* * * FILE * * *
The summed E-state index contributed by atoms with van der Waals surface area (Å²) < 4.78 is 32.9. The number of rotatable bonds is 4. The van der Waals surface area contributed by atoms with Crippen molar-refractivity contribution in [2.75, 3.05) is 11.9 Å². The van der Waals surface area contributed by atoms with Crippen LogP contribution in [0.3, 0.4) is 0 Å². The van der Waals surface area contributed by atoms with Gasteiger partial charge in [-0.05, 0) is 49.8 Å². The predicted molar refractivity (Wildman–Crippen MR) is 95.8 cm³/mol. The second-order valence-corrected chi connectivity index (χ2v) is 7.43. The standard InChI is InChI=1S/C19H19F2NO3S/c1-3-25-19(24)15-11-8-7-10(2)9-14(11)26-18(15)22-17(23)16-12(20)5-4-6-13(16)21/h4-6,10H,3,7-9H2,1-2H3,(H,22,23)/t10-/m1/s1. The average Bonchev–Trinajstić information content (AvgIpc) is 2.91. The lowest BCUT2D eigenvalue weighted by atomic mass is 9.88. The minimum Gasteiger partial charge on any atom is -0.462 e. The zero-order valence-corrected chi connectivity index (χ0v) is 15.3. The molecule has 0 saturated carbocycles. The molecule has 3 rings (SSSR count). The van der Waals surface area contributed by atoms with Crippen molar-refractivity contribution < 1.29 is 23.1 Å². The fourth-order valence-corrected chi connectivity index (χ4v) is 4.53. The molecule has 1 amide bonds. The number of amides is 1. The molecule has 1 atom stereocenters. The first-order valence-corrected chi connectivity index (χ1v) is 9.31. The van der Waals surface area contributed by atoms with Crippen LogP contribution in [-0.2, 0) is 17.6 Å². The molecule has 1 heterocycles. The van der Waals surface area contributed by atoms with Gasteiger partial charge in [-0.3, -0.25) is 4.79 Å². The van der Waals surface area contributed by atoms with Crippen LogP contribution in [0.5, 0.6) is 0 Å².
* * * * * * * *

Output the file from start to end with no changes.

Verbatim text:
The summed E-state index contributed by atoms with van der Waals surface area (Å²) < 4.78 is 32.9. The number of rotatable bonds is 4. The van der Waals surface area contributed by atoms with Crippen molar-refractivity contribution in [2.75, 3.05) is 11.9 Å². The van der Waals surface area contributed by atoms with Crippen LogP contribution in [0.3, 0.4) is 0 Å². The van der Waals surface area contributed by atoms with Gasteiger partial charge in [-0.05, 0) is 49.8 Å². The predicted molar refractivity (Wildman–Crippen MR) is 95.8 cm³/mol. The second-order valence-corrected chi connectivity index (χ2v) is 7.43. The standard InChI is InChI=1S/C19H19F2NO3S/c1-3-25-19(24)15-11-8-7-10(2)9-14(11)26-18(15)22-17(23)16-12(20)5-4-6-13(16)21/h4-6,10H,3,7-9H2,1-2H3,(H,22,23)/t10-/m1/s1. The average Bonchev–Trinajstić information content (AvgIpc) is 2.91. The lowest BCUT2D eigenvalue weighted by atomic mass is 9.88. The minimum Gasteiger partial charge on any atom is -0.462 e. The zero-order valence-corrected chi connectivity index (χ0v) is 15.3. The molecule has 0 saturated carbocycles. The molecule has 3 rings (SSSR count). The van der Waals surface area contributed by atoms with Crippen molar-refractivity contribution < 1.29 is 23.1 Å². The fourth-order valence-corrected chi connectivity index (χ4v) is 4.53. The molecule has 1 amide bonds. The number of amides is 1. The molecule has 1 atom stereocenters. The first-order valence-corrected chi connectivity index (χ1v) is 9.31. The van der Waals surface area contributed by atoms with Crippen LogP contribution in [-0.2, 0) is 17.6 Å². The molecule has 1 heterocycles. The van der Waals surface area contributed by atoms with Gasteiger partial charge in [-0.3, -0.25) is 4.79 Å². The van der Waals surface area contributed by atoms with Crippen LogP contribution in [0.5, 0.6) is 0 Å².